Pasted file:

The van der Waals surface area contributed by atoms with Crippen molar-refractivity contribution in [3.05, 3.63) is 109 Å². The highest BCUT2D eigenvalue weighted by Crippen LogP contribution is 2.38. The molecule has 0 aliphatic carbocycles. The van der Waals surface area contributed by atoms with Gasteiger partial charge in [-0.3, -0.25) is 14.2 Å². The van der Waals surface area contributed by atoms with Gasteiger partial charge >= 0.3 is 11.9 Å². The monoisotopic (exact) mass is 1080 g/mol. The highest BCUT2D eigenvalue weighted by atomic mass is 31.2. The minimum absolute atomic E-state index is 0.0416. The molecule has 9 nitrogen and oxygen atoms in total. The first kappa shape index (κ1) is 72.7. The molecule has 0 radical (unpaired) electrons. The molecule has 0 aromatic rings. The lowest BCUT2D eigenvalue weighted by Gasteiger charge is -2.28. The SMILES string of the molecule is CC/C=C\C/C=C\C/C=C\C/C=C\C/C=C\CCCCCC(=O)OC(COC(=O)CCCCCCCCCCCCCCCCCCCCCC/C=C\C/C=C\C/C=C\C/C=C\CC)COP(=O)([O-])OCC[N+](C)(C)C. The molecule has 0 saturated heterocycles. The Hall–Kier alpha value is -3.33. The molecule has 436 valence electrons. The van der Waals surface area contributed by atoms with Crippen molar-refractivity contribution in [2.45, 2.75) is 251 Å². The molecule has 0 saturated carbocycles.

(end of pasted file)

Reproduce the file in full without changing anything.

The van der Waals surface area contributed by atoms with Crippen molar-refractivity contribution in [3.05, 3.63) is 109 Å². The highest BCUT2D eigenvalue weighted by Crippen LogP contribution is 2.38. The molecule has 0 aliphatic carbocycles. The van der Waals surface area contributed by atoms with Gasteiger partial charge in [-0.3, -0.25) is 14.2 Å². The van der Waals surface area contributed by atoms with Gasteiger partial charge >= 0.3 is 11.9 Å². The monoisotopic (exact) mass is 1080 g/mol. The highest BCUT2D eigenvalue weighted by atomic mass is 31.2. The minimum absolute atomic E-state index is 0.0416. The molecule has 9 nitrogen and oxygen atoms in total. The first kappa shape index (κ1) is 72.7. The molecule has 0 radical (unpaired) electrons. The molecule has 0 aromatic rings. The lowest BCUT2D eigenvalue weighted by Gasteiger charge is -2.28. The SMILES string of the molecule is CC/C=C\C/C=C\C/C=C\C/C=C\C/C=C\CCCCCC(=O)OC(COC(=O)CCCCCCCCCCCCCCCCCCCCCC/C=C\C/C=C\C/C=C\C/C=C\CC)COP(=O)([O-])OCC[N+](C)(C)C. The molecule has 0 saturated heterocycles. The Hall–Kier alpha value is -3.33. The molecule has 436 valence electrons. The van der Waals surface area contributed by atoms with Crippen molar-refractivity contribution in [2.45, 2.75) is 251 Å². The molecule has 0 saturated carbocycles.